Thursday, August 6, 2009

The Mill at Mechanic's Bay

This comes from LINZ, reference SO 936 (Crown copyright). Not sure what the date is -- it includes the Auckland-to-Onehunga rail line, so that addition would be from the 1870s, but has the Domain Washing Ground which was only around from 1850-1855 at most. (More on that later once I get the Domain Stories 1850s done).

So, this may be showing the Mechanic's Bay Flour Mill post Low & Motion, but during the Ashby period (when Hugh Coolahan leased it from the Provincial Council, see the Mechanic's Bay timeline.) The map shows the entire mill race, from a mill pond up above the washing grounds, sweeping around the northern edge of the Domain to another alarger mill pond over by the railway line, then across to the mill (above), through Robertson's rope walk, and out under the Strand-Parnell Rose to the sea.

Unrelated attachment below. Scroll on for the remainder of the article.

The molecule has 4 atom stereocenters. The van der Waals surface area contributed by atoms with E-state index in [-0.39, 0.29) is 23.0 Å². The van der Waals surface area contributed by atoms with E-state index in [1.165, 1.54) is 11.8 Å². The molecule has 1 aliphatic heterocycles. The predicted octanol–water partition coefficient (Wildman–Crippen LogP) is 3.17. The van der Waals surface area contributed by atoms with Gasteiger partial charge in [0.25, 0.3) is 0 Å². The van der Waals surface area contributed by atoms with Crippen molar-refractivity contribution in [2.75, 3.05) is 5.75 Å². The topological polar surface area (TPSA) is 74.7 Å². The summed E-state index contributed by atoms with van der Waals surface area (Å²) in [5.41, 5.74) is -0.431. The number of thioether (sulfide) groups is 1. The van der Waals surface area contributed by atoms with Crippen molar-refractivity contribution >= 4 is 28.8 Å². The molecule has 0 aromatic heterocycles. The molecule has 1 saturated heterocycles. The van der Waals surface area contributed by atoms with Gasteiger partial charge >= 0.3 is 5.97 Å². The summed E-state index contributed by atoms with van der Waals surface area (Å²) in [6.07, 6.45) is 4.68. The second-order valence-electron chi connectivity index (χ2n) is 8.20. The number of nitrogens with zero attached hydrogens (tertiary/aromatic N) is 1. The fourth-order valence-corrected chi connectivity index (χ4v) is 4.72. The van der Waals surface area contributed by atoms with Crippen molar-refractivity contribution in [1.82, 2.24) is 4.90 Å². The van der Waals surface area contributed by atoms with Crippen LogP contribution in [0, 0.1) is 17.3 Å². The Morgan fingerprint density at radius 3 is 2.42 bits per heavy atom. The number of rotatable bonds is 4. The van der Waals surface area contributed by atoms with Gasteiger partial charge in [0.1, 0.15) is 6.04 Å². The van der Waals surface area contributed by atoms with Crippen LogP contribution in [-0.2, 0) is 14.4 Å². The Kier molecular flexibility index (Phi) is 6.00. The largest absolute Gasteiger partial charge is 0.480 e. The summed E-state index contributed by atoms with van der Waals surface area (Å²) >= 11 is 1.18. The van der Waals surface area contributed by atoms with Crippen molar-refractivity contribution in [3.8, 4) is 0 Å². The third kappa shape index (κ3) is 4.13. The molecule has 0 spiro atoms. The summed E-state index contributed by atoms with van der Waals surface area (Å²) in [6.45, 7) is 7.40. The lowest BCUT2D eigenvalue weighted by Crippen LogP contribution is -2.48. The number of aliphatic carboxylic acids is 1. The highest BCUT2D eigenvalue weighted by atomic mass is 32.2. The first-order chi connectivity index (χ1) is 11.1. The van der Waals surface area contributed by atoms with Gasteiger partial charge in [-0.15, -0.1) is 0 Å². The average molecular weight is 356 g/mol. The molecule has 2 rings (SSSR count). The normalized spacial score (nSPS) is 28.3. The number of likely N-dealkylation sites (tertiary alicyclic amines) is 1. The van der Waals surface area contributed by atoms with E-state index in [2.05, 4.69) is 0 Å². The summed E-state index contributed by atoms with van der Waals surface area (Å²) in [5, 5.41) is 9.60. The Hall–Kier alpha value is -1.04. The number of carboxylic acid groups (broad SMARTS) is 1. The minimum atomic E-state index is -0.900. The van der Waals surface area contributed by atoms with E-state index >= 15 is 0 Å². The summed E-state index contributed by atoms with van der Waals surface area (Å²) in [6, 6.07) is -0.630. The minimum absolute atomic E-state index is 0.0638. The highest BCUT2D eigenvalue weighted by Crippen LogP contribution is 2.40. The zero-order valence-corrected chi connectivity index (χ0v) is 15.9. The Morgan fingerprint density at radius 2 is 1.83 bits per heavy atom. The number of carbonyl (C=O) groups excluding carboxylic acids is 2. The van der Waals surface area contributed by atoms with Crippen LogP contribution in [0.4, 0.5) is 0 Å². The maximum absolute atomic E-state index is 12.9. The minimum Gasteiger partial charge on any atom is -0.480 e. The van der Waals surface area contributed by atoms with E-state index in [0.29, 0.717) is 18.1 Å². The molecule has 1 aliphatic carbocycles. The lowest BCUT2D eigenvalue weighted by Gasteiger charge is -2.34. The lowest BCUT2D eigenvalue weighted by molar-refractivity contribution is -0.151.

There is a lovely painting from c.1845 of Mechanic's Bay I have found, but can't reproduce here (at the moment) as the original is held by the Auckland War Memorial Museum Library. It shows Robertson's rope works, and the mill alongside, almost as the plan above shows. This will do for now, though.

Further note: Thanks to Phil for his comment: here's my best guess, based on the map, as to where the mill house was (red circle -- click on the image to enlarge) :


  1. I'm finding the stuff on the Domain and Mechanic's Bay quite fascinating. With regard to the Mill House, I've been trying to figure out exactly where it would be on today's landscape but I'm stumped. Can you help this geographically challenged browser?

  2. Hi Phil,

    Thanks for the comment! Ive added an ARC website aerial with a red circle marking roughly where I think the mill site was. Looking forward to (hopefully) seeing what the archaeologists turned up to check it out.

  3. this is really interesting william motion is a great great relative of mine

  4. Cheers -- always delighted to hear from relatives of the personalities I write about.

  5. Hello, do you have a picture of the painting from 1845?